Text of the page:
GMC Terrain AT-4: test drive…

  
The current generation GMC Terrain came out back in 2017. So it’s heading towards the end of its cycle. 
It got a refresh for 2022 with a few changes to keep it up to date.
The version I was driving for a week was the more off-road-oriented AT-4. Which gets rid of most of the chrome and adds these black 17-inch wheels with unique tires.
The AT-4 starts at $34 000. The loaded model I tested was $38 615 plus an $1195 destination charge.
It included a lot of stuff like a Bose sound system, Skyscape sunroof, head-up display, surround vision, and more.
I think the Terrain still looks really good after these years. And the AT-4 model, while a mostly cosmetic package, adds even more personality. 

The interior seems to have aged a bit more than the exterior. As it does look like “previous generation GM”. But everything seems solid and works as it should.
The Bose stereo is good but not great. 
The seats feel a bit narrow. You do feel the bolstering on the sides a bit much.
But they are mainly very comfortable.

The cargo area is very roomy. As are the rear seats. As you can see, there was no lack of room for my favorite disco balls.

The Terrain is now only available with a 1.5 Liter Turbo. Although in previous years, a 2.0 Liter Turbo and even a diesel were on the menu.
The smaller engine and 9-speed combo is surprisingly refined. The engine is always very smooth and quiet. And the 9-speed auto seems to always be in the right gear.
This is far superior to the Honda CR-V’s 1.5 Liter/CVT combo.
The start-stop system is also one of the best I have experienced. Very smooth and quiet, you hardly notice it at all. Again, not the case with the CR-V.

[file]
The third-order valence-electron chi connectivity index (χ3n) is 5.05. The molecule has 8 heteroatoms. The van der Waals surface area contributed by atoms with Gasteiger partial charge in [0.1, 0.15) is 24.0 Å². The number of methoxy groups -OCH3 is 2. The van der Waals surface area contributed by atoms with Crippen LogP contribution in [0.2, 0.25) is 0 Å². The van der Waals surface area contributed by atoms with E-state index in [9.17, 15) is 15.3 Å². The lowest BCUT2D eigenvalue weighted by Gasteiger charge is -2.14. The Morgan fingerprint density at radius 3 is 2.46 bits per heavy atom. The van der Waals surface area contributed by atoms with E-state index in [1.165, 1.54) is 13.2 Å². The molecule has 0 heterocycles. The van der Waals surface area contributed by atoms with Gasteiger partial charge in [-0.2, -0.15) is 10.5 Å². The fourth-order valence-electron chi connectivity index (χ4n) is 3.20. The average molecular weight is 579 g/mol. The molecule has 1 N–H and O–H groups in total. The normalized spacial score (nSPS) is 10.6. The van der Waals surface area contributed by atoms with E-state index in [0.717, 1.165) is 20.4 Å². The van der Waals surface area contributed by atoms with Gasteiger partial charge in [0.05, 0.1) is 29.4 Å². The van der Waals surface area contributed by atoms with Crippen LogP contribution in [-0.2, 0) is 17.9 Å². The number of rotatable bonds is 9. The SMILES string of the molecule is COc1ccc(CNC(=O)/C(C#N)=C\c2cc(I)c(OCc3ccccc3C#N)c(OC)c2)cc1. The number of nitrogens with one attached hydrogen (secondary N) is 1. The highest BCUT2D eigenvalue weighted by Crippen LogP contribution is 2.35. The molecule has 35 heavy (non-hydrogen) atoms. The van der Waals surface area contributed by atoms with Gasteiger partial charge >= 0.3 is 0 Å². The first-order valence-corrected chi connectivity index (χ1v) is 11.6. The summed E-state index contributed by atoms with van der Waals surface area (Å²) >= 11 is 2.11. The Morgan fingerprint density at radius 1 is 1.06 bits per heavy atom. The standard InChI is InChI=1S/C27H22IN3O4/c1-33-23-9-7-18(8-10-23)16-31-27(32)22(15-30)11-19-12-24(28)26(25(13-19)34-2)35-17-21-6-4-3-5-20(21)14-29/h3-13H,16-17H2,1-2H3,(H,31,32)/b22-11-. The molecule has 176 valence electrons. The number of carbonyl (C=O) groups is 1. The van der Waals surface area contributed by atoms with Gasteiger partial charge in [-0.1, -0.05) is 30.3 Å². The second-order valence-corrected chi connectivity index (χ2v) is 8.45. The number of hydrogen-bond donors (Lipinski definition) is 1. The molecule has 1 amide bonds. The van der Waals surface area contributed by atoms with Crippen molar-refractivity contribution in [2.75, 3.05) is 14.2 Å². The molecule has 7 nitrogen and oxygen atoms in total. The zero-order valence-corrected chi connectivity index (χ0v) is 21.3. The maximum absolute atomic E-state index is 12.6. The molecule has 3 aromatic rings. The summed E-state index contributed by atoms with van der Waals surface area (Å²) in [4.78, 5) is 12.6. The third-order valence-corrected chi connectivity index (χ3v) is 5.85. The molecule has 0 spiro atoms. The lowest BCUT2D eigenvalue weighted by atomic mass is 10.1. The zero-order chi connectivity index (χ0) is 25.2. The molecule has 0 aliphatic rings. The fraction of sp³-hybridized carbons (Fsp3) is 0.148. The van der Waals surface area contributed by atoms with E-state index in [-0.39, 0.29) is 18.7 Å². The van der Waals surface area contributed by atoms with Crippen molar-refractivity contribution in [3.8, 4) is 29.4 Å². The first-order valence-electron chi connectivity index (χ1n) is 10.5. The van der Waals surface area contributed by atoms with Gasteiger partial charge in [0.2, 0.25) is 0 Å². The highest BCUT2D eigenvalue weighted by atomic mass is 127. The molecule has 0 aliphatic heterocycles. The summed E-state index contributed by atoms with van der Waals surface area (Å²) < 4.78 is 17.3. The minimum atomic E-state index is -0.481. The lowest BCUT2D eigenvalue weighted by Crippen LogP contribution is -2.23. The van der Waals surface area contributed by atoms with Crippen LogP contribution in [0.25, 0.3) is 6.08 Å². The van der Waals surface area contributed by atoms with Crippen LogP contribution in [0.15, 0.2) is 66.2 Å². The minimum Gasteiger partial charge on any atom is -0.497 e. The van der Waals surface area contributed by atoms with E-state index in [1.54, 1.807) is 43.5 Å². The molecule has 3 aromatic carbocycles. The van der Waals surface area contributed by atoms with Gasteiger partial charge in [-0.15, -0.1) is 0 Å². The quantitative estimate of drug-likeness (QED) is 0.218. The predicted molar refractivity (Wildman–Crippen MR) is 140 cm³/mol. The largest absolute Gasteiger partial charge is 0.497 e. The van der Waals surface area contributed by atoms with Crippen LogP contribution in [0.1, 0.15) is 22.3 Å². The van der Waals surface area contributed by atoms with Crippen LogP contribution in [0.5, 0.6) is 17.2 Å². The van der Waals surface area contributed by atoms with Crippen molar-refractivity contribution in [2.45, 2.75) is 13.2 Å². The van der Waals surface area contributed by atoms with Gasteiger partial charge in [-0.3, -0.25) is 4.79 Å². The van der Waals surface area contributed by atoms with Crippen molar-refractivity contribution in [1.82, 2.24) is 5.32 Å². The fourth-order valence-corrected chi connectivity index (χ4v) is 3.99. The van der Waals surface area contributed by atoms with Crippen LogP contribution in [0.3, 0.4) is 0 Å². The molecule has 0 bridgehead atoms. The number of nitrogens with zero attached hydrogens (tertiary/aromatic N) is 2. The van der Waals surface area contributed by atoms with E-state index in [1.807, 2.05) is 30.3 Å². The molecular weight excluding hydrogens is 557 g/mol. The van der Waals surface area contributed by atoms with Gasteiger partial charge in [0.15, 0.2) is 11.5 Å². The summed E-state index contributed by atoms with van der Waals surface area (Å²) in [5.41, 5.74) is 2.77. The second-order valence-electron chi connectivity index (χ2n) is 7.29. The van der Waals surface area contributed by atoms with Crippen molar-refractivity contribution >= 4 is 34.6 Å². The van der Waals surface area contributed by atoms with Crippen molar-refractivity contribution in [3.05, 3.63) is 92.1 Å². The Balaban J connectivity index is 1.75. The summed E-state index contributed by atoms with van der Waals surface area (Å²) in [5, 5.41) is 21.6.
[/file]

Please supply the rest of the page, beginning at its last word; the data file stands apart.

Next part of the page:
The steering feel is also fine. Not fantastic but better than what I expected.
The suspension is very comfortable most of the time. Although it gets a bit busy on bad roads. And these tires actually don’t add that much road noise either.

The AT-4 is rated at 25MPG city and 28HWY. I almost got this around town (more like 23/24). But I had no problem getting around 32 on the freeway. 
The Terrain AT-4 is a very pleasant compact crossover to drive. And the “wannabe big-truck” personality is actually kind of fun. At least it doesn’t look like everything else on the road.
It is more refined than I expected. All the next-generation needs is an updated design and interior. But the rest of the car is just fine. It is already a better driving car than the Honda CR-V. (I keep mentioning the CD-V because I’ve also been testing it recently)
At $38 615, the loaded AT-4 isn’t cheap. Even if you skip the AT-4 and load a regular version with all the options it still adds up to about $37 500. 
But. GMC… Which probably means some kind of a deal. Even in these crazy times.
Still, refinement and personality aren’t something everyone offers these days…

 

Conversation 2 comments

  1. this GMC is a great little SUV but frankly it's overpriced by about $10K.. at ~$28K-$30K they could not make these fast enough to sell them. $38K before delivery, dealer fees, taxes… ouch!

    my friends have one, the SLT version I believe, it's comfortable, economical, etc. Nice. Not thrilling, but nice. Fit and finish is iffy and the design of the shifter buttons is idiotic! Why would they put the +/- manual shift toggle on the dashboard? everyone else has shift paddles so you don't have to take your hands off the wheel and your eyes off the road just to downshift the car.

    do you think it's sufficiently different from its Chevy Equinox twin? not from a styling perspective but driving dynamics. have you driven both?

  2. I can think of alot more in this segment that I would rather have for that price, including the CRV.

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